print,"8-cube root of 512=";8-(512^(1/3))
print,"9-cube root of 729=";9-(729^(1/3))
print,"10-cube root of 1000=";10-(1000^(1/3))
print,"11-cube root of 1331=";11-(1331^(1/3))
print,"12-cube root of 1728=";12-(1728^(1/3))
print,"13-cube root of 2197=";13-(2197^(1/3)) ! etc

print,"3-exp(log(27)/3)=";3-exp(log(27)/3) ! still has crumbs...

! BUT: use this instead:

LET x=2^(log2(i)/3) ! or: LET x=10^(log10(i)/3), or: LET x=exp(log(i)/3) ; all of which which seem to work correctly.

fascinating. (Never had this problem with a slide rule back in the day!)

Mike C.

Other methods seem buggy too...

Hi Mike,

I only go back to just after the end of the slide rule era, so you may have a few years on me. I started college about the time the TI-58C came out. I started using True Basic when they came out with the Atari ST version. I bought the "Gold" version for the Atari back then. At the time, I believe it came with "lifetime" upgrades. A few years ago when I decided to do some True Basic programming on a Windows PC. I tried to get them to give me a break on the Windows version, since the Atari ST is "legacy"... no dice. The sad thing is that I haven't been able to access my old Atari disks and get all of the add-on libraries off of it. I could've gotten the Bronze version for the PC and just recompiled the old libs on the PC...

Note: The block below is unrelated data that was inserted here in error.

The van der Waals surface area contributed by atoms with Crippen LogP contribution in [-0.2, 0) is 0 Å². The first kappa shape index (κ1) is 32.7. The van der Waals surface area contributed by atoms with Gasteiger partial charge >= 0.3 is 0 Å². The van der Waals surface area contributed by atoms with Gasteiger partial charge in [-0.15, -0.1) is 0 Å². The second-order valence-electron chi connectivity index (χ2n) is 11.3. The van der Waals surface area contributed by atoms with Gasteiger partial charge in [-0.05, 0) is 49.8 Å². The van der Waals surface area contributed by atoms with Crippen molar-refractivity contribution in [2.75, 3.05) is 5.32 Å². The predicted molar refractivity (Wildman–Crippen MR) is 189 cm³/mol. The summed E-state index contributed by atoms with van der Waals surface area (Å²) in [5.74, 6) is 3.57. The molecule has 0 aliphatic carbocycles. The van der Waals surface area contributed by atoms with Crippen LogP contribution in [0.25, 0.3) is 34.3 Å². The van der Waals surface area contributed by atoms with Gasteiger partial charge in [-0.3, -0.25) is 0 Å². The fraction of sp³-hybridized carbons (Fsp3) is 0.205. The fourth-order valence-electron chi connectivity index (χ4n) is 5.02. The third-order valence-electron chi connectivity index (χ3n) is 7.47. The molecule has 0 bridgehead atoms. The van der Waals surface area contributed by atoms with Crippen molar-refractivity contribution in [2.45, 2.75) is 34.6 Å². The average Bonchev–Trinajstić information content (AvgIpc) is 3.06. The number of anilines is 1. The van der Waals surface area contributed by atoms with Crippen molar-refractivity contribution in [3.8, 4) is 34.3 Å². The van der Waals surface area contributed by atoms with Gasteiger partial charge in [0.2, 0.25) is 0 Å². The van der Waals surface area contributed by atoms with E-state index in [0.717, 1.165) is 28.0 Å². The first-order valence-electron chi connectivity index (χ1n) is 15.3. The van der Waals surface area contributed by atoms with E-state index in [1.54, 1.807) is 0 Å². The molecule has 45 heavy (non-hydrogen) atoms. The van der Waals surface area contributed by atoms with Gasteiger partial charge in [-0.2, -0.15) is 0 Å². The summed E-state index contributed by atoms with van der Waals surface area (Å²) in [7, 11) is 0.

I tried some of your alternates for finding cube roots and then found an anomaly on one, so I created the program below to test them all. I also realized that I could try just subtracting the floating point part to create my own "int" function, so I tried that with each of the methods. Nothing seems to work perfectly. After the fact I realize I could have tried your log method with a variety of different logs by just using a loop rather than hardcoding the logs. Oh, well. Just goes to show I'm not a real programmer.